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Old 05-15-2006, 08:48 AM   #15
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Hello Steel,
Thanks for the additional info and link to the Air Ride system. Question, do you feel the Class5 with the double donut airbag negated the benefits of the system?

Most all of us use a WD system and don't have access to the mod you have made to your system.

Michael
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Old 05-15-2006, 10:32 AM   #16
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which rivets break?

I'm a little confused. I've read this thread and the long thread TomW linked to and would like more info. We have lost rivets on the inside of the CCD. I think above the door frame more then once but there were also back and middle locations. We thought it was related to poor manufacturing quality now I'm wondering. We're gettting a Hensley with the new Safari and I'd like to hear more about their effect. So far ride and handling in the 2500 HD has been excellent but mabe not for the trailer. I'll be looking at my Reese bars tonight.
Thanks,
KL
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Old 05-15-2006, 11:05 AM   #17
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In theory... I suspect that a harsh riding tow vehicle will shake the trailer pretty badly, even though most of the mass of the trailer rests on the trailer tires. It's like pounding on the end of a see-saw... although the weight is supported by the fulcrum, you can still induce a big dose of the shakes.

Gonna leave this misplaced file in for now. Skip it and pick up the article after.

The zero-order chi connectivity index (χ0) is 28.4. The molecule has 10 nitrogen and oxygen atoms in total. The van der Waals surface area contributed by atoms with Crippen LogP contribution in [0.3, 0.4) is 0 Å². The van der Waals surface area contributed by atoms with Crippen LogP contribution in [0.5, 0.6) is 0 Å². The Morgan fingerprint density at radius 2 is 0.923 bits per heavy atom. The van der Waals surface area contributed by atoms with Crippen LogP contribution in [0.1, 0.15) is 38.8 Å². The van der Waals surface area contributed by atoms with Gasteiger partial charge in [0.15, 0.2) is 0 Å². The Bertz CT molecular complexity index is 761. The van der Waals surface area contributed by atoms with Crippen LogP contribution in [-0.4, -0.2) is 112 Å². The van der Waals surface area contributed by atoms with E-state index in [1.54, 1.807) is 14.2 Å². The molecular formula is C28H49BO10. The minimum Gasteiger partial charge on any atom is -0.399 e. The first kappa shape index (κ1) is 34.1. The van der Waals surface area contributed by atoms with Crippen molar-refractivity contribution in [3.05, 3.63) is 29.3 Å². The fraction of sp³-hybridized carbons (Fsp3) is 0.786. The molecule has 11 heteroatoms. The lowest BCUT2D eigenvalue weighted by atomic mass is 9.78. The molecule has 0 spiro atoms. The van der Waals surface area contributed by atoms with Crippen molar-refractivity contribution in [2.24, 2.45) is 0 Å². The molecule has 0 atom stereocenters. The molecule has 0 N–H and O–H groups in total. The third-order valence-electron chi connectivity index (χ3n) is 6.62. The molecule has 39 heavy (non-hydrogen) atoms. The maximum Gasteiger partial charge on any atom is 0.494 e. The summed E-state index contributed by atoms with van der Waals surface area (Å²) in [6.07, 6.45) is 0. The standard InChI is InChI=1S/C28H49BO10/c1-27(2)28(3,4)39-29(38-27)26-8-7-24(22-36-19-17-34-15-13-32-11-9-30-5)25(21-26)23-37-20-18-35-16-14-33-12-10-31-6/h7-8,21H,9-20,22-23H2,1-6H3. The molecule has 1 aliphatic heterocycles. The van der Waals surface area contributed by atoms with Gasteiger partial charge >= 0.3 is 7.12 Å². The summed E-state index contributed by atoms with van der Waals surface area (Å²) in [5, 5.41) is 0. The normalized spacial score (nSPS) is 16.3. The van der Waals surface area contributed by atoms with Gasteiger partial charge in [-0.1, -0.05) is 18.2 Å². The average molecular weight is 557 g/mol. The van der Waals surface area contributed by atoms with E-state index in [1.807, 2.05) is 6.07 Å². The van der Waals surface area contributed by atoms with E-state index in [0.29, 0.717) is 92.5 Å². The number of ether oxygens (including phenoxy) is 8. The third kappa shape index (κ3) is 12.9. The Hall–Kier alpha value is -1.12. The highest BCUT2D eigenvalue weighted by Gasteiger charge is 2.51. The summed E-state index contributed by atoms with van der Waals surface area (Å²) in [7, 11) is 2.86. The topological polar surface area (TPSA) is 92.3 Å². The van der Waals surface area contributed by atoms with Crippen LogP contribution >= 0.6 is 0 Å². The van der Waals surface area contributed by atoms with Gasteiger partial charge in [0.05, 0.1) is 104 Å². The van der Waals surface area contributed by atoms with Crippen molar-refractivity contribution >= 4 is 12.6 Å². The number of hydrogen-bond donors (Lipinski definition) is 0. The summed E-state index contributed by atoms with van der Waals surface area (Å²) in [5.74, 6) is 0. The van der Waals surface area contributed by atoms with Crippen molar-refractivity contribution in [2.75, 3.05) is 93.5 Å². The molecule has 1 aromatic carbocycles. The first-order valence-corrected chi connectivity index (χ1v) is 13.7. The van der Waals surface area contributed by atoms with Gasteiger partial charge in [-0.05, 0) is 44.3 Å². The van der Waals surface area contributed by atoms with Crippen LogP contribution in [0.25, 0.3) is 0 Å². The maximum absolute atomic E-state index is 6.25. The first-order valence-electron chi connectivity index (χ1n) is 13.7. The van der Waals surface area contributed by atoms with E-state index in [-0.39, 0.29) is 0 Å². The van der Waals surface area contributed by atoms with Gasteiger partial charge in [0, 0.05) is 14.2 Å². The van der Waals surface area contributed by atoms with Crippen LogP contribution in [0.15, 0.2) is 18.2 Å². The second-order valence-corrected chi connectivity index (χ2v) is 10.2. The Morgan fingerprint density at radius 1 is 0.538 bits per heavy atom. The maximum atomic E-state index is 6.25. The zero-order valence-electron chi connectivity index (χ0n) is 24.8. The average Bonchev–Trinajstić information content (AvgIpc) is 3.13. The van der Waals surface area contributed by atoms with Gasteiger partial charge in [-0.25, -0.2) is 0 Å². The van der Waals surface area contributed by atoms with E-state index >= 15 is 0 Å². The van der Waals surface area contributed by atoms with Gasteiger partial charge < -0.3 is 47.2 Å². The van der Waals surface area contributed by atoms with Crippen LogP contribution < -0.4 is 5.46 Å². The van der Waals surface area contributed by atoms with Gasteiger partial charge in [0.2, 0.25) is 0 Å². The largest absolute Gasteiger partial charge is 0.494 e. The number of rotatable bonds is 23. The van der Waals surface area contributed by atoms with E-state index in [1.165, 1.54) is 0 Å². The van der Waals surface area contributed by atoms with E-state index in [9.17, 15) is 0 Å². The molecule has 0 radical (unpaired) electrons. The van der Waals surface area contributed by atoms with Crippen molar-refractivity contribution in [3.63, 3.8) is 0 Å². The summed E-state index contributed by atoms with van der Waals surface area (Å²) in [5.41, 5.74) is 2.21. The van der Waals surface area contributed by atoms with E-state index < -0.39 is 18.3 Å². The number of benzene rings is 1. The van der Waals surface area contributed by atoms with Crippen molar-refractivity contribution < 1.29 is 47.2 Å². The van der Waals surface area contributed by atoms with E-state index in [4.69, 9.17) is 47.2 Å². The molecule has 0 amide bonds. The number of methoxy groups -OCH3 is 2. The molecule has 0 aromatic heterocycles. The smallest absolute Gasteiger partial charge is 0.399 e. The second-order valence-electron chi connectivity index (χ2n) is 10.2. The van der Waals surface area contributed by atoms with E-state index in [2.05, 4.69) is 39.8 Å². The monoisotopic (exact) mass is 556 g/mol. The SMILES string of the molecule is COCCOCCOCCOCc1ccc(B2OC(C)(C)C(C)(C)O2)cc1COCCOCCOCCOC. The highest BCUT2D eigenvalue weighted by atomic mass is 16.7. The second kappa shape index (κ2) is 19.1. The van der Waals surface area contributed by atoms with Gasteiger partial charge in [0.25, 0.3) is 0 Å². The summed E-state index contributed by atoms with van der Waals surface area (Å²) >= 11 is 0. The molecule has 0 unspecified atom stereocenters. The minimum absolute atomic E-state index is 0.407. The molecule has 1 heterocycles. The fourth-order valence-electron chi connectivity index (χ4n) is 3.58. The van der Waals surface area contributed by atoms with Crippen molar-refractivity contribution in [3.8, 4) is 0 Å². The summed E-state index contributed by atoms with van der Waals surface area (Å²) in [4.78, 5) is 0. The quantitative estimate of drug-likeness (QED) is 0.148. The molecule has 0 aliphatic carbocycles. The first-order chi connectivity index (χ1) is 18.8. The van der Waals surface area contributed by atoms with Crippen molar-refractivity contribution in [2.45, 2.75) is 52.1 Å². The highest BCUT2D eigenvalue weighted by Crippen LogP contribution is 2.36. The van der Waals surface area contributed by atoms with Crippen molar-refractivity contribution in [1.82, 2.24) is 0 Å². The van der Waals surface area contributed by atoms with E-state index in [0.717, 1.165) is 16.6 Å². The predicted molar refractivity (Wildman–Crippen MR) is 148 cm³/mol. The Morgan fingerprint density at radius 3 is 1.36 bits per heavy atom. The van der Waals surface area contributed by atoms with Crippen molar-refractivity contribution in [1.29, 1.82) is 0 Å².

In practice... just have someone drive while you sit in the trailer for a few miles on roads you are concerned about. You will find out if there is a problem.
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Old 05-15-2006, 10:19 PM   #18
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Michael,
I don't think it totally negated the benefits of the hitch, however, since the bars are made to out weight on the front, the double bag is definitely way too heavy for the light tonguw weight a WD hitch provides. By going to the light weight bag, I out the principle back into the light tongue weight.
I still maintain that a 2500 or 3500 truck rides much stiffer than any of us really want, so no hitch will ever take that out. It must be removed with the suspension of the truck itself.
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Old 05-21-2006, 08:37 PM   #19
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Stiff suspension